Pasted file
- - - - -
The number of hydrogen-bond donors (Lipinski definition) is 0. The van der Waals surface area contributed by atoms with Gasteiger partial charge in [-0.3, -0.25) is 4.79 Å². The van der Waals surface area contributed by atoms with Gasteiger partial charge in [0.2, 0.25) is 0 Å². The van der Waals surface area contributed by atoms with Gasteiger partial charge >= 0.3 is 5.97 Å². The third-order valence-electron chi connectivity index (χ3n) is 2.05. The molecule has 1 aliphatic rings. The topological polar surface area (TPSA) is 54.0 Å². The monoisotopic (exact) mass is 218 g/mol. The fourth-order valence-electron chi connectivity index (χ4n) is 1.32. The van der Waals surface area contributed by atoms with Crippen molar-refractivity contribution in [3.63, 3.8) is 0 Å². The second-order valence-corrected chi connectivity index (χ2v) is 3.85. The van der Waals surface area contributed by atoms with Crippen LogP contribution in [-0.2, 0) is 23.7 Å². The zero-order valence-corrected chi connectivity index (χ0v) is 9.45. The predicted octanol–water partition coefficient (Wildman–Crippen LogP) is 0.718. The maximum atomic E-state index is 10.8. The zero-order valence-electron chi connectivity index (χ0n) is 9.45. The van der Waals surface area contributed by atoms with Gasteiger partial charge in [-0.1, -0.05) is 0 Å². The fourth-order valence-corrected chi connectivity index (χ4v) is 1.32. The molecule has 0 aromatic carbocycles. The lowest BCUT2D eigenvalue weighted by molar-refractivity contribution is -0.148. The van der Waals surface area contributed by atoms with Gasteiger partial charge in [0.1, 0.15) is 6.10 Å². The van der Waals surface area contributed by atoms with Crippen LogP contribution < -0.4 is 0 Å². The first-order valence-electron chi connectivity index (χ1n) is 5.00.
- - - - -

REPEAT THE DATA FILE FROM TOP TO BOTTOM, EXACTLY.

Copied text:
The number of hydrogen-bond donors (Lipinski definition) is 0. The van der Waals surface area contributed by atoms with Gasteiger partial charge in [-0.3, -0.25) is 4.79 Å². The van der Waals surface area contributed by atoms with Gasteiger partial charge in [0.2, 0.25) is 0 Å². The van der Waals surface area contributed by atoms with Gasteiger partial charge >= 0.3 is 5.97 Å². The third-order valence-electron chi connectivity index (χ3n) is 2.05. The molecule has 1 aliphatic rings. The topological polar surface area (TPSA) is 54.0 Å². The monoisotopic (exact) mass is 218 g/mol. The fourth-order valence-electron chi connectivity index (χ4n) is 1.32. The van der Waals surface area contributed by atoms with Crippen molar-refractivity contribution in [3.63, 3.8) is 0 Å². The second-order valence-corrected chi connectivity index (χ2v) is 3.85. The van der Waals surface area contributed by atoms with Crippen LogP contribution in [-0.2, 0) is 23.7 Å². The zero-order valence-corrected chi connectivity index (χ0v) is 9.45. The predicted octanol–water partition coefficient (Wildman–Crippen LogP) is 0.718. The maximum atomic E-state index is 10.8. The zero-order valence-electron chi connectivity index (χ0n) is 9.45. The van der Waals surface area contributed by atoms with Gasteiger partial charge in [-0.1, -0.05) is 0 Å². The fourth-order valence-corrected chi connectivity index (χ4v) is 1.32. The molecule has 0 aromatic carbocycles. The lowest BCUT2D eigenvalue weighted by molar-refractivity contribution is -0.148. The van der Waals surface area contributed by atoms with Gasteiger partial charge in [0.1, 0.15) is 6.10 Å². The van der Waals surface area contributed by atoms with Crippen LogP contribution < -0.4 is 0 Å². The first-order valence-electron chi connectivity index (χ1n) is 5.00.